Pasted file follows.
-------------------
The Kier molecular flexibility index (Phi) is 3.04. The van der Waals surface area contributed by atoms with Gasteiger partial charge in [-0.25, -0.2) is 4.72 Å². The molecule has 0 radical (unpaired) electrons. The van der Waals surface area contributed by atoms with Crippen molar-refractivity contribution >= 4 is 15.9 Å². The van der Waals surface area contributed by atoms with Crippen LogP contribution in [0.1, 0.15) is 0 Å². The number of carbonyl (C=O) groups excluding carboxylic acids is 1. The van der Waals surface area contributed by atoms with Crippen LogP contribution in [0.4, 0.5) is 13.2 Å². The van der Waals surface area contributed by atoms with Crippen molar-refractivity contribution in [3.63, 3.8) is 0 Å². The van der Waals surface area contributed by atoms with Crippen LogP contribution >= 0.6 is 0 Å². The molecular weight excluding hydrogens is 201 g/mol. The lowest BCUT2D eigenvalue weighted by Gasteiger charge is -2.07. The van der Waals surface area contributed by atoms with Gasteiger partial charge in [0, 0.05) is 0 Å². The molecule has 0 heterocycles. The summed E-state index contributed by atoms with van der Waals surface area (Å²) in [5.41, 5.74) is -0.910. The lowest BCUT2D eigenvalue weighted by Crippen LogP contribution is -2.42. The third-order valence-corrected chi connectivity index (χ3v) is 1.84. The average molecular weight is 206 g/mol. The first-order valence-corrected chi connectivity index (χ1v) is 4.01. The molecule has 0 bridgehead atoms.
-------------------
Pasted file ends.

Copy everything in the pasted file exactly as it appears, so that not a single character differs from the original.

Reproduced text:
The Kier molecular flexibility index (Phi) is 3.04. The van der Waals surface area contributed by atoms with Gasteiger partial charge in [-0.25, -0.2) is 4.72 Å². The molecule has 0 radical (unpaired) electrons. The van der Waals surface area contributed by atoms with Crippen molar-refractivity contribution >= 4 is 15.9 Å². The van der Waals surface area contributed by atoms with Crippen LogP contribution in [0.1, 0.15) is 0 Å². The number of carbonyl (C=O) groups excluding carboxylic acids is 1. The van der Waals surface area contributed by atoms with Crippen LogP contribution in [0.4, 0.5) is 13.2 Å². The van der Waals surface area contributed by atoms with Crippen molar-refractivity contribution in [3.63, 3.8) is 0 Å². The van der Waals surface area contributed by atoms with Crippen LogP contribution >= 0.6 is 0 Å². The molecular weight excluding hydrogens is 201 g/mol. The lowest BCUT2D eigenvalue weighted by Gasteiger charge is -2.07. The van der Waals surface area contributed by atoms with Gasteiger partial charge in [0, 0.05) is 0 Å². The molecule has 0 heterocycles. The summed E-state index contributed by atoms with van der Waals surface area (Å²) in [5.41, 5.74) is -0.910. The lowest BCUT2D eigenvalue weighted by Crippen LogP contribution is -2.42. The third-order valence-corrected chi connectivity index (χ3v) is 1.84. The average molecular weight is 206 g/mol. The first-order valence-corrected chi connectivity index (χ1v) is 4.01. The molecule has 0 bridgehead atoms.